In general, there is no fixed interval for replacing your brakes, as the duration of the brake components much depends upon the vehicle as well as upon driving style. Braking can last up to 80.000 km or even more, but can be as low as 25.000-30.000 km in the case of heavy duty use. Your owners manual will have more information about the recommended intervals for brake replacements of your car’s make and model.
It is important to note, if the discs are unevenly worn or badly scored, that it is recommended to replace your brake pads and brake rotors at the same time.
How to tell if your brakes need replacing
Checking your brakes to ensure they are in good condition requires your senses of sight, hearing and touch. Together, this will give you a good idea of when to replace your brakes for a smoother and safer driving experience.
Your brakes may need replacing if you notice any of the following signs:
- Squealing noise:
Some squealing noise coming from the brakes is expected under normal driving conditions, depending on the cleanliness of your brakes, the materials used for your brake pads and the weather. However, a loud screeching sound is a warning that brake pads may need replacing. Some brake pads use a semi-metallic layer within the brake pad material or an external sensor designed to screech when the brake pad is due to be replaced. This screeching noise can be heard even when the brakes aren’t being used. If you wait too long at this point, the screeching noise will be replaced by a grinding noise which means the brake pads have worn down completely, and potentially can generate additional costs by damaging the brake disc.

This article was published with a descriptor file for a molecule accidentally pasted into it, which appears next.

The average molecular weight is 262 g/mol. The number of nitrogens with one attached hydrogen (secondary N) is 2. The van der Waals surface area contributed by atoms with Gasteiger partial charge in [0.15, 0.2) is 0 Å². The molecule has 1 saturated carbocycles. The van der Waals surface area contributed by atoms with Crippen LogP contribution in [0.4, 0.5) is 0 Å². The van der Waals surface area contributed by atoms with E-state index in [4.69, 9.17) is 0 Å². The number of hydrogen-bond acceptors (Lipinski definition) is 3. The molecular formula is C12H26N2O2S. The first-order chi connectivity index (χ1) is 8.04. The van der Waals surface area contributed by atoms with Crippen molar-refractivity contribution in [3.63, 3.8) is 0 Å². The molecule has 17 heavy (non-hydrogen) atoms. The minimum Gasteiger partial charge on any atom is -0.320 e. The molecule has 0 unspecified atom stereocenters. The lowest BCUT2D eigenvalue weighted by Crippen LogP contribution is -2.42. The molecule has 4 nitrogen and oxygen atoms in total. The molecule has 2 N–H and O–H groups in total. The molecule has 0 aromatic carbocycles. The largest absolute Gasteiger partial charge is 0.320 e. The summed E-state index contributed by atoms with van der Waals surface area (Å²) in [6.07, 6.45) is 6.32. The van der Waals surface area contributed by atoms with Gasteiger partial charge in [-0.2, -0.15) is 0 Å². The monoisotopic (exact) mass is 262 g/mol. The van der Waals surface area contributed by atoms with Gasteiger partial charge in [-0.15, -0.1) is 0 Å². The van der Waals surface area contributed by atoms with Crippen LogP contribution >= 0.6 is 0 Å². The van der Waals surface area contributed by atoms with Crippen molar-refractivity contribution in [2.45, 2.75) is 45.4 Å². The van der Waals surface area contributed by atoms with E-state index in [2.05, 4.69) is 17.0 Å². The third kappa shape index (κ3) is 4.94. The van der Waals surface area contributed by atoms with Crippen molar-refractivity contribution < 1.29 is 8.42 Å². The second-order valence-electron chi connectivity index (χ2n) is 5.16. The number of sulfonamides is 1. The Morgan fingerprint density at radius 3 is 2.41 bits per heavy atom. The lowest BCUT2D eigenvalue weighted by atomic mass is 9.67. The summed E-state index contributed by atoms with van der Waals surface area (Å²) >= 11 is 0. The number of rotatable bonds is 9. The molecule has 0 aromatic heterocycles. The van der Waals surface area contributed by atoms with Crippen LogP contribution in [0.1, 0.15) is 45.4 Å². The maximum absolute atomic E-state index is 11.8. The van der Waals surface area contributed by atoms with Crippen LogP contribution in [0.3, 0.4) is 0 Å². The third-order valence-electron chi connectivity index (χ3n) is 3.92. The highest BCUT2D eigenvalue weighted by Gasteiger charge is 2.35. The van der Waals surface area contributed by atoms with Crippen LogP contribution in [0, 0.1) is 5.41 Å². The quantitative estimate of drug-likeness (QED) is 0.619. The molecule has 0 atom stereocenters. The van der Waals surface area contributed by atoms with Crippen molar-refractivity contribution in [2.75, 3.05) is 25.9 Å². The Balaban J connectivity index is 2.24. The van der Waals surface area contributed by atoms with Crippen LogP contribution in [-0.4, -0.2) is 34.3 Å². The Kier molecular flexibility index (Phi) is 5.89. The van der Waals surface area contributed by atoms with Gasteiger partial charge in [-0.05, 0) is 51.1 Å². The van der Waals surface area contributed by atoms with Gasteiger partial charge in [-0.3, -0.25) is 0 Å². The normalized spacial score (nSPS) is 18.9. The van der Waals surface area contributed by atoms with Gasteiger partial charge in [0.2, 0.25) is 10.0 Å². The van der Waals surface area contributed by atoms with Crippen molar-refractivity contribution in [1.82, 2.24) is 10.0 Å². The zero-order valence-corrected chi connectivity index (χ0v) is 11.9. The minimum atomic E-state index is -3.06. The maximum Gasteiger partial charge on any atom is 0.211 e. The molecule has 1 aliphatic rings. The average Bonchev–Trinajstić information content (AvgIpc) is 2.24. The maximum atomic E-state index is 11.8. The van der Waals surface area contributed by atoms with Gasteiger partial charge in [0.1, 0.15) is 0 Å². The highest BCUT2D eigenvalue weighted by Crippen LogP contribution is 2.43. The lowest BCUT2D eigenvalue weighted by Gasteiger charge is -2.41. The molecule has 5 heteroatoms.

- Warning light:
Some cars have a warning light on the dashboard to let you know when your brakes need attention. Most sensors have the same lifespan as the brake pad, so they need to be replaced along with the brake pads. Before you rely on this method, it’s best to check your owners’ manual as not all cars are fitted with brake pad sensors.
- Car pulling to one side:
If your car feels like it is pulling to one side or the other while you’re driving, it could be a sign of worn out brake pads or that the caliper guide pins or piston is sticking.
- Visual check:
It’s a good idea to visually check your brakes regularly, for example every 10,000 miles (approximately 16,000 km). This is extremely important if your car doesn’t have sensors. You can visually check the brake pads by looking through the spokes of the car’s wheel. If less than 3mm of the brake pad is visible, then they need to be replaced.
If you feel your car vibrating as you brake, it is a sign that your brake discs might be abnormally worn or have suffered thermal damage following severe braking.